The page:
The t-shirt that I bought in Quebec City and am wearing in the photograph says what I am all about:
“La vie est simple. Manger. Dormir. Navigeur Sur Internet.”
Only during weekends though. On weekdays, I am a high school teacher in Indiana. Weekends, aside from eating, sleeping and surfing the Internet, I go out on photowalks, mostly around Chicago.
I post most of my work on Flickr, Facebook, on my Smugmug page, on my Photoshelter page, Instagram, and on Getty Images. Yes, I am a contributor to Getty Images. I suppose I can say I have some success in taking stock photos as it is very hard to get into Getty Images. I used to be a member of the Chicago Photography Collective, a group of “veteran” Chicago photographers like Marc PoKempner, Paul Natkin, Ron Seymour, Ron Gordon and the likes, but that got disbanded after a few years of existence. We used to hold monthly exhibits at our own gallery in Block 37 – I had several one-man shows with that group (and had several on my own too). But nowadays, it’s strictly online exhibits for me.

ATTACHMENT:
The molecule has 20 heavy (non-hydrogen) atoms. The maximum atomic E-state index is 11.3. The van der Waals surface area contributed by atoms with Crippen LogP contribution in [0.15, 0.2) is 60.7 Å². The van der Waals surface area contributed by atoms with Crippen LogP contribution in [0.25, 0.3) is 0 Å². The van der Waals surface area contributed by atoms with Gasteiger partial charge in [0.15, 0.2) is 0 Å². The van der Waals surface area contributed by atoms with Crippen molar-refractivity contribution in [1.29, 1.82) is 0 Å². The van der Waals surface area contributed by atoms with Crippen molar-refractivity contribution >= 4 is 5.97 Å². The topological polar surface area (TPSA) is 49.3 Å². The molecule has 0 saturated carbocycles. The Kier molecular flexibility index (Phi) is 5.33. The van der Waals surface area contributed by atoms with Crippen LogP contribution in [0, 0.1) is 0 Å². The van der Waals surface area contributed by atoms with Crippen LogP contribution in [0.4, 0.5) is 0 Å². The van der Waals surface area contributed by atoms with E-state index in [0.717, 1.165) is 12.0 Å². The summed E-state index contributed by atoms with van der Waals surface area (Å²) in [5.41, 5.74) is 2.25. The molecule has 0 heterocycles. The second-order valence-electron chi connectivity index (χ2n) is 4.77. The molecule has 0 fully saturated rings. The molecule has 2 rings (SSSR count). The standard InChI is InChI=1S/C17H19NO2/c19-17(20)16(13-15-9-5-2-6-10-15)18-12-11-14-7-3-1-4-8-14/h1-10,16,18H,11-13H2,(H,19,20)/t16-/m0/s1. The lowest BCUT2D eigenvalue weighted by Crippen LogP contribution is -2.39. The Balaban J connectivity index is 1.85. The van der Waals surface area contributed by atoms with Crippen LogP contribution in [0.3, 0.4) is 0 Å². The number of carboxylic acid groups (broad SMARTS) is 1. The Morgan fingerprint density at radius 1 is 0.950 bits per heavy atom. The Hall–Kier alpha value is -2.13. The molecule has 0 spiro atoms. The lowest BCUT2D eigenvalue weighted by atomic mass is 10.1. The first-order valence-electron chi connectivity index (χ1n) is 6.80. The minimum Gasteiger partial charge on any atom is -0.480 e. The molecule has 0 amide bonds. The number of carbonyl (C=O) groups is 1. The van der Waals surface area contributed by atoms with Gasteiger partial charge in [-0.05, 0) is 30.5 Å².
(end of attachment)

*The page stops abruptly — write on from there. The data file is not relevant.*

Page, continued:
I used to run many photography sites, Filipino-orientated sites and food sites since 1994, yes, practically during the beginning of the World Wide Web. I am considered to be one of the 10 pioneers of the Filipino Internet by Wired Magazine Philippines back in the day and one of Asia Inc.’s 50 hotties hahahaha because of my work gathering Filipinos in cyberspace, also back in the day. But my sites are on hiatus now.
I am available for assignments. My contact information is on the left (Contact Me).
Photo courtesy of Sen Can Photography. © Sen Can
In my element. At the 606 Bloomingdale trail, Chicago, April 2013. Photo courtesy of Rob Martinez Photography. © Rob Martinez.
I am blind on my right eye and used to walk with a cane. I am still blind but the cane is gone.
This was me when I was about nine years old taken in Malinao, Aklan, the Philippines where I grew up. I was holding an Agfa box camera and decided to take a picture of me (no such thing as a selfie then) on a dresser mirror. The camera was a gift from our father who did a one-month sabbatical at the University of Minnesota and brought the camera home for me and my brothers to use.